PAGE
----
Born: Oct. 4th, 1922
Died: Apr. 28th, 1962
FEast: Apr. 28th
Unborn children, doctors, mothers, families
Gianna was born in Italy in 1922, the tenth child of 13. From even a very young age, it was apparent that she cared greatly about serving others. She also loved skiing, fashion, opera, painting, rock climbing, and participating in retreats.
She went to study medicine in Milan and graduated in 1949. She originally wanted to go to Brazil and assist women as a gynecologist, but she was often ill and was unable to make the trip. She instead began to focus on Pediatrics at a University.
Soon, she met Pietro Molla, who was an engineer, and they were married in 1955. They were deeply in love, and some letters Gianna wrote to him during their engagement are beautiful testaments to it.
The two had three children and, sadly, two miscarriages. Gianna was able to balance her work with her family with much skill, love, and strength. But when Gianna became pregnant again, doctors discovered that she had a tumor, and would have two options - to survive but end the life of the baby, or to simply remove the tumor to give the child a chance at life - and lessen her own chance of survival.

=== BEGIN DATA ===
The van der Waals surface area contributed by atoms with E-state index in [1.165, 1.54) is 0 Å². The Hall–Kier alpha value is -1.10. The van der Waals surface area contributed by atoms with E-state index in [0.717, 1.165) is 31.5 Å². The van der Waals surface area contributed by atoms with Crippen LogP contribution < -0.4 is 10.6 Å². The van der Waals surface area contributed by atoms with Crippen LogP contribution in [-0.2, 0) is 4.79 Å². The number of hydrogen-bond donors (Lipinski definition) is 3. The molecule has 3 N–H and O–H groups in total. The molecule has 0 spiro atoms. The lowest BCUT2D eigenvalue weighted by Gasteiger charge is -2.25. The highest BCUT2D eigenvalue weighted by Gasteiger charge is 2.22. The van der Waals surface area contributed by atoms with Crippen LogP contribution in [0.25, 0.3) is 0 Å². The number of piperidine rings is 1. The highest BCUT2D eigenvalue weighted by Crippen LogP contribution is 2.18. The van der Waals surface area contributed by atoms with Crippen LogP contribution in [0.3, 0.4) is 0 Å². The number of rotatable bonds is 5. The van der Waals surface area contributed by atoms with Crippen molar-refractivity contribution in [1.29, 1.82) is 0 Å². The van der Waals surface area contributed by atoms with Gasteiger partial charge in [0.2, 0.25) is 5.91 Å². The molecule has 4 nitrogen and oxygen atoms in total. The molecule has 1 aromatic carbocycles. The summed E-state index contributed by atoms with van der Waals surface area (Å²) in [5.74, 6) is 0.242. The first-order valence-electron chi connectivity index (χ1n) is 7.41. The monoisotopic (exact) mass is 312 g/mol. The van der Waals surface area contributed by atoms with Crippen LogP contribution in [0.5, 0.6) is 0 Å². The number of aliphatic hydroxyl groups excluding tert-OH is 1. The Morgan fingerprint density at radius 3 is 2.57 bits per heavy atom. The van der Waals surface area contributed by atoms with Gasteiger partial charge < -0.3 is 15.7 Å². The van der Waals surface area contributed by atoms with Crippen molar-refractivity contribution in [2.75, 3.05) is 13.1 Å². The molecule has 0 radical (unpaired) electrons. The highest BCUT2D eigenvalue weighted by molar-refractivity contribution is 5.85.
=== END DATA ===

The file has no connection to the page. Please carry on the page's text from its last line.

Gianna's daughter was born successfully, but Gianna was in much pain and had many procedures done in the following week until she passed away.
Gianna's daughter became a doctor herself.
She was canonized in 2004, and it was the first time a husband was able to be present for the canonization of a partner.
Jesus showed us no sacrifice is greater than trading our life for another. Only the strongest love allows one the bravery and peace to do so. May all Families have a love like this for each other, and friends for each other as well. May doctors like you treat all their patients (born or unborn) with the same love, care, and dignity.
As with all of my icons of people who lived recently and have photographs, I used an image of the real St. Gianna as only one of my references. I gave her overalls as a designation as a hard-working mother, and yet a dainty palette to show both sides of strong motherhood. This was a commission, and the man asked specifically she be wearing a headband like his wife - a new mother herself - often does, and I love this detail - making universal mothers relevant and personal.